Ordinary People Movie Analysis

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1.Brief Summary: Ordinary People is about the Jarrett family once a family of four –now of three- live a comfortable upper-mid-class lifestyle in suburban in Lake Forest, Illinois, during the 1970s. In good times, they can weather anything, but when a storm comes along, there are dangerous flaws that there are not aware of. Love, once a feeling, is now nothing more than an expectation or an obligation especially for the mother. After the death of Bucky, his older brother Conrad became deeply troubled and depressed, blaming himself for the boating accident. He tried to commit suicide by slashing his wrists and was hospitalized in a mental institution. After Conrad is released from the hospital while he is physically cured, he is by no means emotionally cured, and at the request of his father, he begins to see a psychiatrist, Dr. Berger to help him gain more control, help him come to terms with his brother's death and learn how to cope with his everyday stressors. The movie focuses on his family life, Conrad is becoming increasingly alienated from his mother, who he thinks wishes he would've died instead of his brother, because Bucky was the outgoing, handsome and perfect son. The mother She is beautiful and "perfect”, a complete perfectionist who wants everything to appear to be normal and thinks Conrad's suicide attempt was just to hurt her. She doesn’t know how to deal with Conrad. She doesn't know how to really show affection for Conrad after Buck dies. She has become cold and withdrawn while the father is paralyzed by sorrow and indecision about how to move on, and the remaining son is wracked by survivor’s guilt. The father tries way too hard to watch over Conrad because he blames himself for missing the warning signs before Conrad's attempted suicide. The film will tell the story of how Conrad attempts to deal with the guilt he feels after his brother’s death, and the way they deal with it as a family, the lack of communication or affective communication and disagreements over what is priority for each member. Shows the dysfunctional nature of mother-child interaction and its devastating envelope of intense emotional pain and tragedy.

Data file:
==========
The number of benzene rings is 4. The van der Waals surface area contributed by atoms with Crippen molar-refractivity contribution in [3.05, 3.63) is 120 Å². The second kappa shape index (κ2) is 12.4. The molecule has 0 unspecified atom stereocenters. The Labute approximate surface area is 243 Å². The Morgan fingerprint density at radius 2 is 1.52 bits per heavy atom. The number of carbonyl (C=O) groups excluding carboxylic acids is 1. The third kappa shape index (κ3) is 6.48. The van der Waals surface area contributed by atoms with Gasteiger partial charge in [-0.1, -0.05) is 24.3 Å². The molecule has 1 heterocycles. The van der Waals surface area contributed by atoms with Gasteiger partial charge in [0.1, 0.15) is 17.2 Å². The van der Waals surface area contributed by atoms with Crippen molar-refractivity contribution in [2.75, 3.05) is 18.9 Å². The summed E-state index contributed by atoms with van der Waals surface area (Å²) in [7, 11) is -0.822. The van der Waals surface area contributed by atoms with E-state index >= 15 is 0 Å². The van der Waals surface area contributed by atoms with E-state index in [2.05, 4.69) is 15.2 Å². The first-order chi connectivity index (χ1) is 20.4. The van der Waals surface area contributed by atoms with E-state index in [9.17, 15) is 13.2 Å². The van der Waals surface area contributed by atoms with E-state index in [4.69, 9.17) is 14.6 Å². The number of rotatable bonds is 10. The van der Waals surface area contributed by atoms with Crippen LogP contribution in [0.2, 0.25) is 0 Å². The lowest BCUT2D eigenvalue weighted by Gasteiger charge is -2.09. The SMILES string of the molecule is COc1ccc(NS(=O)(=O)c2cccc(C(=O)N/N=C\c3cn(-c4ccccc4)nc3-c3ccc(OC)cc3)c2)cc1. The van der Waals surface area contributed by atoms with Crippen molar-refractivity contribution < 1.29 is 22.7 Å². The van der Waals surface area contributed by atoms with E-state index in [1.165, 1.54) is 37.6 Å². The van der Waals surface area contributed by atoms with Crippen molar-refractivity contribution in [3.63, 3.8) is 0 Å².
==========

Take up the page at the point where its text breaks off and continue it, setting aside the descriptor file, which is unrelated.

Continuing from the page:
2. Identify major psychiatric disorders: Major Depression Disorder in the main character due to Post Traumatic Stress Disorder

3. Textbook clinical manifestations:

* Fatigue or loss of energy almost very day
* Depressed mood
* Feelings of worthlessness or excessive or inappropriate guilt * Reduced ability to concentrate or think, or indecisiveness * Insomnia or hypersomnia (excessive sleeping) almost every day * Significant loss of interest or pleasure in all activities nearly every day (called anhedonia, this symptom can be indicated by reports from significant others). * Restlessness or feeling slowed down

* Recurring thoughts of death or suicidal ideation, suicide attempt, or plan of committing suicide. * Significant weight loss or gain (a change of more than 5% of body weight in a month) * Psychomotor agitation or retardation

4. Discuss the character clinical manifestation of the disorder He exhibits signs of depression and PTSD. He has trouble sleeping and has nightmares of trauma, which might have triggered those symptoms. He has survivor’s guilt, blames himself for a boating accident, which killed his brother. He is ruled by fear, has low self-esteem. He does not have an appetite, has very little social contact with his friends, cannot concentrate in class, is quitting the swimming team, and does not display good relationship with his parents. You also see him very anxious, disorganized and agitated behavior, pacing back and forth, talking to himself.

5. How does the protagonist’s mental illness and associated behaviors affect the family/friends/co workers/community? The father is portrayed as a unique example of fatherhood, especially understanding the demand of the situation and the dysfunction of the family. He...
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